House and Senate Democrats want answers about the Trump administration’s decision to expand the availability of short-term insurance plans that are not required to meet ObamaCare requirements.
The letter sent Tuesday is the third time Democratic health care leaders have written to the administration about the short-term plan proposal, but the first time since Democrats took control of the House.
The Democrats said they remain concerned about the administration’s “flawed” economic analysis on the expansion of short-term plans, which they said appeared to significantly underestimate the number of individuals who would sign up for short-term plans, and the impact the proposal would have on premiums in the individual market.
“We believe allowing for renewal or extension of short-term policies for up to 36 months is contrary to law, and that the creation of an entirely unregulated parallel market competing against the market for Qualified Health Plans goes against Congressional intent in enacting the comprehensive consumer protections embodied in the Affordable Care Act,” they wrote.
The Trump administration in August finalized rules expanding non-ObamaCare health insurance plans in an effort to provide cheaper health insurance options.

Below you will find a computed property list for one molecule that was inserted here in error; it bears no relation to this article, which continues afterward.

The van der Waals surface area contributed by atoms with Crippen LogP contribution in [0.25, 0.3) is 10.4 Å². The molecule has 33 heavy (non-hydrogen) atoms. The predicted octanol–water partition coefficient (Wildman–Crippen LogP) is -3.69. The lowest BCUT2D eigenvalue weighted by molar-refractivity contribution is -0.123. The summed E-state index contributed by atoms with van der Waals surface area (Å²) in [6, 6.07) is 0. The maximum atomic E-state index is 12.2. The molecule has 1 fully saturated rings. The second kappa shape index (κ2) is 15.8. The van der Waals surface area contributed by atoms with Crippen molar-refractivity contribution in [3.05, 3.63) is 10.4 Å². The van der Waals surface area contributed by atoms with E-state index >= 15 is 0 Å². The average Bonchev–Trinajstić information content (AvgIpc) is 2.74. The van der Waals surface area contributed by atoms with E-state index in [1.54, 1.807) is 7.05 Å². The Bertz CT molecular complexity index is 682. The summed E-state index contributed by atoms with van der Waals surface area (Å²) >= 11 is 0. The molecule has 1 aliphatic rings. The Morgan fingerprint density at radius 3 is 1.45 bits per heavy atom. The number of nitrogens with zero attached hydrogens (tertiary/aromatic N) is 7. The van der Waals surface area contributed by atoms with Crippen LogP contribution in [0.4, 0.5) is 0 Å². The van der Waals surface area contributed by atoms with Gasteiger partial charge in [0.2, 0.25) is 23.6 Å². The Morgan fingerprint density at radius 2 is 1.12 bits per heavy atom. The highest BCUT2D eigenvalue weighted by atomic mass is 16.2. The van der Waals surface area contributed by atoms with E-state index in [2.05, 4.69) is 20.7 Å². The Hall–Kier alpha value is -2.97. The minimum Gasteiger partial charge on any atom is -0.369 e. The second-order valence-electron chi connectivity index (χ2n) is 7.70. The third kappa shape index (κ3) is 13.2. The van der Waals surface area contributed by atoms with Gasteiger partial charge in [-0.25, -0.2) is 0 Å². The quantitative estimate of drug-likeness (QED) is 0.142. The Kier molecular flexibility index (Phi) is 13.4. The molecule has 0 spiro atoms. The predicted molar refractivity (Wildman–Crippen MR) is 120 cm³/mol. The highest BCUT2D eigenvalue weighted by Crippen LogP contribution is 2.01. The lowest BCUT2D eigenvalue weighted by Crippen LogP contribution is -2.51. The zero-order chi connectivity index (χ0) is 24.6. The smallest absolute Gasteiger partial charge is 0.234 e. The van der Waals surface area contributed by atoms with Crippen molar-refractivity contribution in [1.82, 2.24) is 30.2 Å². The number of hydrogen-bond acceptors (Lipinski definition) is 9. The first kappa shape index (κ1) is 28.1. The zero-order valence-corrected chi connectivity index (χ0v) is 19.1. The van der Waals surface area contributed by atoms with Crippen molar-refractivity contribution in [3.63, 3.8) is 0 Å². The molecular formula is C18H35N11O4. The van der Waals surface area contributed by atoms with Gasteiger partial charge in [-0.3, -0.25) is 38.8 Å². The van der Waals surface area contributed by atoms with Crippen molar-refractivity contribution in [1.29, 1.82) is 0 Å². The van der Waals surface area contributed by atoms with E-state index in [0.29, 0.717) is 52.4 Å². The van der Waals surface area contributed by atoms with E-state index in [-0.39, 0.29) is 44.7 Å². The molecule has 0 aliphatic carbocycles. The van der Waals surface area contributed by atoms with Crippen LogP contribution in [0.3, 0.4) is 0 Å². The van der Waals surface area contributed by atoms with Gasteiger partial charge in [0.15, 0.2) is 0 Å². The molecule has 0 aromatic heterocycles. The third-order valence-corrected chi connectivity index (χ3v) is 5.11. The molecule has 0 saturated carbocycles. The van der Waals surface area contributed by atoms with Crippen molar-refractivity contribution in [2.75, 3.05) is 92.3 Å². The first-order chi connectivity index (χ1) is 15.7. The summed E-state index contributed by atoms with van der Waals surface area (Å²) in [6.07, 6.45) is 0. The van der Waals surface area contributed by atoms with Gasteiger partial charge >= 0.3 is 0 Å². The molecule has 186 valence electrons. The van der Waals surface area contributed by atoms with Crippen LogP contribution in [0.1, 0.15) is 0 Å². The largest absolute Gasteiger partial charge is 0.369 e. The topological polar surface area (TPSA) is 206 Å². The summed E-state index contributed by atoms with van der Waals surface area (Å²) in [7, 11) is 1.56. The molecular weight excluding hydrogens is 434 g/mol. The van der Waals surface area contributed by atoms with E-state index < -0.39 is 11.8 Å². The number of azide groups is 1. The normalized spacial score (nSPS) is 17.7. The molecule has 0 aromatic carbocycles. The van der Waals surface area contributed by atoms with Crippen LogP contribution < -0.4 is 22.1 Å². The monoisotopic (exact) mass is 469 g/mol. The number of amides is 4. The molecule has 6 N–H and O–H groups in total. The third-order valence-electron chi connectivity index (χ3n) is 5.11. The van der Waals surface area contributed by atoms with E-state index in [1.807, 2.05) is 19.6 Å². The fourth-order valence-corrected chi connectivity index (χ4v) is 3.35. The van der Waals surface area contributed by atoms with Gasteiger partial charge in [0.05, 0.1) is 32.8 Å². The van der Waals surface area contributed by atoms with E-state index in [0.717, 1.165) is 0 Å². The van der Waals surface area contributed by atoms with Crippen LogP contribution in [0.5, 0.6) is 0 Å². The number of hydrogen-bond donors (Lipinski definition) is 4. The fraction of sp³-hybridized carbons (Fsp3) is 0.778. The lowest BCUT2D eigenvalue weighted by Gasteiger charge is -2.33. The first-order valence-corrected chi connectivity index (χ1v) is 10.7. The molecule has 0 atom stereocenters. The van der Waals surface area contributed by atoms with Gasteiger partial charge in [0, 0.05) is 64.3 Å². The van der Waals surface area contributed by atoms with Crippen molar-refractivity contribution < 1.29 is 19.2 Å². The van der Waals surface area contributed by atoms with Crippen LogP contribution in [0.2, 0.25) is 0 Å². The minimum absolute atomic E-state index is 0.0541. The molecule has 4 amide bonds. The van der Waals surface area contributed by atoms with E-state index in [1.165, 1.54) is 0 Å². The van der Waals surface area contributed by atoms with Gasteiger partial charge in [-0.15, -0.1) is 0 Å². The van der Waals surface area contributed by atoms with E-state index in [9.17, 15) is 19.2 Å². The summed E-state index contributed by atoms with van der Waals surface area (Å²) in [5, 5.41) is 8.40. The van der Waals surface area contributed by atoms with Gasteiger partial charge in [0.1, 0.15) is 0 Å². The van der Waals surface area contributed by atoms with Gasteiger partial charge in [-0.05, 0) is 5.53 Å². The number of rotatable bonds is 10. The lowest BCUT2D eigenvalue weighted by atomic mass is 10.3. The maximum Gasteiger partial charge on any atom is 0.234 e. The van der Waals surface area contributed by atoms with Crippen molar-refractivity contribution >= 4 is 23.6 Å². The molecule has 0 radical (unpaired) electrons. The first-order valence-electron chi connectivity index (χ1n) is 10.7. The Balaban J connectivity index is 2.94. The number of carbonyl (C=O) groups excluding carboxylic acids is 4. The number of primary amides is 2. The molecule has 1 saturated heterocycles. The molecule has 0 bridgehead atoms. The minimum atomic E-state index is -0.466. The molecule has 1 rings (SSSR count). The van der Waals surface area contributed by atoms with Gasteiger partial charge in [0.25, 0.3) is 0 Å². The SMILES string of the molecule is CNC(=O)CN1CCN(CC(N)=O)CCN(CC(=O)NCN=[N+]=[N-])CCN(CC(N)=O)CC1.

Short-term health insurance plans can now last up to a year, lifting a limit of three months imposed under former President Obama. Insurers can renew the plans for up to three years.
The administration touts these plans because they offer lower premiums for healthy people, but the plans do not need to follow ObamaCare rules, meaning they can charge people with pre-existing conditions higher premiums and leave out coverage of certain health services.
Democrats have labeled the plans as “junk” insurance and claim the move is part of the administration’s efforts to “sabotage” ObamaCare.
Insurers have also warned that the move will raise premiums for people remaining in ObamaCare plans, since some healthy people will be siphoned off into the new short-term plans.